Nebraska could repeal its Electoral Voting law
By Eileen McGuire-Mahony
Omaha, NEBRASKA: Nebraska Republicans might be about to get rid of a long-standing sore spot in the state's politics. Following a 1991 law, Nebraska became one of only two states, along with Maine, to allow Presidential candidates to split electoral votes. That law has only come into play a single time, when Barack Obama won a single electoral vote in Omaha while the state's four remaining votes went to John McCain. However, the GOP has chafed at the law for as long as it's been around, insisting it's patently unfair.
Governor Dave Heineman, easily re-elected last fall, described it as an easy opportunity for Democrats that has no equivalent GOP edge. As the rest of the nation adheres to the all-or-nothing system where the winner of the popular vote across the state gets every electoral vote, there is no chance for Republican districts in overall Democratic states, such as California, to give their single vote to the more conservative candidate. Gov. Heineman was matter-of-fact about it; “When the rest of the country is willing to go our way, I'm willing to go that way.”
Those on the other side point to the unusual split electoral vote system as Nebraska's only real way to attract serious attention from Presidential contenders. With only five votes and lacking coveted 'swing state' status, they fear that changing the law means Nebraska will be just another fly over state. Senator Bill Avery, a Democrat, recommended an impact study to measure just how big an economic boon the state saw when Obama, Hillary Clinton, and McCain all touched down during the 2008 race. University of Nebraska political scientist Randy Adkins, however, pointed out that the benefits of Presidential attention accrued largely to Omaha, the Democratically leaning city that makes up the state's 2nd Congressional District.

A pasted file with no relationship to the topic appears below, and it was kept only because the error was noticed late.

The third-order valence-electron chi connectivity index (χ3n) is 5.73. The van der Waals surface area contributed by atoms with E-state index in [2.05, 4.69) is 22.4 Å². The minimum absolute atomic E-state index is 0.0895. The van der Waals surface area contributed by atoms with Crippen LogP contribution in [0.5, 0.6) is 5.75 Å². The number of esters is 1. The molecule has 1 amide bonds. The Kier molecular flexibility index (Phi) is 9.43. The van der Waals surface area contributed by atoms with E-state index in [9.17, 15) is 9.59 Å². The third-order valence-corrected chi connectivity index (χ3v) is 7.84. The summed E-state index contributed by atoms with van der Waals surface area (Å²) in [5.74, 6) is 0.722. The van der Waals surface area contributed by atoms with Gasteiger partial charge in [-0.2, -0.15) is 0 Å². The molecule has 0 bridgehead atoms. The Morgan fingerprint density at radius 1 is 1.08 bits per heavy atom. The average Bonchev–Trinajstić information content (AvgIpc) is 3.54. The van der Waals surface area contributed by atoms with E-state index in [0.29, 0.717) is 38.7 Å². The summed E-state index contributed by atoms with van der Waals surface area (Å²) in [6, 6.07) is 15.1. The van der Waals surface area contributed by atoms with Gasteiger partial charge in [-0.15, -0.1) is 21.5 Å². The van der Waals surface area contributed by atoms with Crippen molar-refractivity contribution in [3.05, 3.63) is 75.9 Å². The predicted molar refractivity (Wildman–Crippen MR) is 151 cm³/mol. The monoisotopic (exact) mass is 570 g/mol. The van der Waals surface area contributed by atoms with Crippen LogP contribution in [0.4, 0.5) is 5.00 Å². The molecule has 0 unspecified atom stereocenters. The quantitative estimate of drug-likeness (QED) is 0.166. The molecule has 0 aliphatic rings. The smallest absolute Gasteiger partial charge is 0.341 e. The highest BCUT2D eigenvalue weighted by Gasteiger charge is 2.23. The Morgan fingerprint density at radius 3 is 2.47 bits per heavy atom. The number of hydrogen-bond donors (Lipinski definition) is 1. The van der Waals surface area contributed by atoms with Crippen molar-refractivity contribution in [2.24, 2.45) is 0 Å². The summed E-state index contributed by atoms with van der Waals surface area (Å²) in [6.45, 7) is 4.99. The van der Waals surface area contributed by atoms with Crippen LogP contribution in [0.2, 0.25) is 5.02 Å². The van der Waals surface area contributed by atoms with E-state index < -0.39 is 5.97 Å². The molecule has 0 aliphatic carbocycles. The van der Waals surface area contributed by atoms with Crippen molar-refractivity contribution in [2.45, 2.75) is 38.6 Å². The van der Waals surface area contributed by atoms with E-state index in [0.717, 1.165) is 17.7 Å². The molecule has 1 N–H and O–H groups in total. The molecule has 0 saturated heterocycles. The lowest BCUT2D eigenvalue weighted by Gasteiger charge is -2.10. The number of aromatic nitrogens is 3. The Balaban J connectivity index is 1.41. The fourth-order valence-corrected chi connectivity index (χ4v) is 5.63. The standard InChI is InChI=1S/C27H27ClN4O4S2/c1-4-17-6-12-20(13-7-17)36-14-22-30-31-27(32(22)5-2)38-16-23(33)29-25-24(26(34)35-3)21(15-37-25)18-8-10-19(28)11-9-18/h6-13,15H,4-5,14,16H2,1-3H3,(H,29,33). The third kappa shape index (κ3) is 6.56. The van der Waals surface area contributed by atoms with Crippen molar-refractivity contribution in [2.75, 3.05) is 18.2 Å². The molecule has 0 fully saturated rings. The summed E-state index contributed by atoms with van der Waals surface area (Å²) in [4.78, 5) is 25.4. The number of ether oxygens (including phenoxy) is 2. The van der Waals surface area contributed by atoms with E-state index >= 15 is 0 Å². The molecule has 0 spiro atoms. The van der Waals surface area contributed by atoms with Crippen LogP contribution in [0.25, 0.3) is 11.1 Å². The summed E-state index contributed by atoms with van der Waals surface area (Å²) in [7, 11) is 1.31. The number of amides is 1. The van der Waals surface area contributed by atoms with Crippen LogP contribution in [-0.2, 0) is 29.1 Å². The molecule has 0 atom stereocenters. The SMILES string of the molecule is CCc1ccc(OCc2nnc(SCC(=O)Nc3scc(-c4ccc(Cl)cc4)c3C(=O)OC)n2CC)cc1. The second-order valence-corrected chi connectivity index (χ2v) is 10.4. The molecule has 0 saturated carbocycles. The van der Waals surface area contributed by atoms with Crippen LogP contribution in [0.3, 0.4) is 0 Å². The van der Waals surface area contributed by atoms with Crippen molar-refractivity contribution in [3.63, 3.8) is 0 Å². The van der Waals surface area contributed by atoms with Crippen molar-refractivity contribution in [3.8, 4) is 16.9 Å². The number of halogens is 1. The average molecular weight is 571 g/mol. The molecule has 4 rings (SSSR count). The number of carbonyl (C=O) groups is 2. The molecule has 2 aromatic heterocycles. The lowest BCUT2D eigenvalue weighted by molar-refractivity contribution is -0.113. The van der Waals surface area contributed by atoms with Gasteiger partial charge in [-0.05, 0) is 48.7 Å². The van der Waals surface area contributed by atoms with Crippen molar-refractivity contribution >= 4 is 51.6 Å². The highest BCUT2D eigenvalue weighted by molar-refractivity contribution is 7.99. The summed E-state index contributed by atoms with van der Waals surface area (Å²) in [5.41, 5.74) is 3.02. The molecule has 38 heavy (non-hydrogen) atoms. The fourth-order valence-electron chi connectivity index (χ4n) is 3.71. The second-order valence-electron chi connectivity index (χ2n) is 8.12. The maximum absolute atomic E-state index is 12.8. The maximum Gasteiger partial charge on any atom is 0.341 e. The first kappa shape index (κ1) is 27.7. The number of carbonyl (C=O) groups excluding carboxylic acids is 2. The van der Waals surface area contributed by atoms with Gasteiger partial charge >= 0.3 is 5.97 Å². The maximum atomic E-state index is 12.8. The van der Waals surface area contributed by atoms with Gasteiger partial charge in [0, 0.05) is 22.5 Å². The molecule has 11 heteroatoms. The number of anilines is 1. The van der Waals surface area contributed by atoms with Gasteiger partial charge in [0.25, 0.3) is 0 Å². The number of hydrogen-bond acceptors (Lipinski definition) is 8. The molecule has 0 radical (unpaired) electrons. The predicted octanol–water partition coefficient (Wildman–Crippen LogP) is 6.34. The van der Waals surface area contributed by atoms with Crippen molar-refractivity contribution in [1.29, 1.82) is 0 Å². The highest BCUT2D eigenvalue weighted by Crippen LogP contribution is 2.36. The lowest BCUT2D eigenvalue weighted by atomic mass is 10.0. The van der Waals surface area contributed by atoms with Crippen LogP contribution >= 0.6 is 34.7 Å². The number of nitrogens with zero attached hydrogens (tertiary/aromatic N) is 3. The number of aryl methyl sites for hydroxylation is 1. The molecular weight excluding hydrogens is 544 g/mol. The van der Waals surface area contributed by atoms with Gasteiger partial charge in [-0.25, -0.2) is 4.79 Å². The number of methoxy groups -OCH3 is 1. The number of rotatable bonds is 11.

The bill, LB 21, sponsored by Republican Beau McCoy, gets its committee hearing on February 23, 2011. Thought Nebraska's unicameral legislature is officially nonpartisan, the GOP has a sizable numeric advantage and the vote, both in committee and on the floor, could go down on a party line vote. If Republicans succeed in repealing the two-decade old law, they expect to have the new rules in place for the 2012 Presidential election. Not only might such a change in Nebraska's interpretation of the Electoral College result in one more vote for the Republican candidate, by decreasing the attractiveness of Omaha to Democratic campaigns and thus lessening the attention the area receives from national political stars, state level Democratic candidates might have to contend with lower enthusiasm and turnout among their base.
Also on the legislature's table this year is the decennial matter of redistricting. While Nebraska has not gained a seat, population shifts likely mean that Republican trending potions of the 2nd District will be shifted into the larger 1st District, making Omaha and its environs even more solidly blue. Such a scenario makes adopting a single-winner electoral system even more of a priority for the GOP.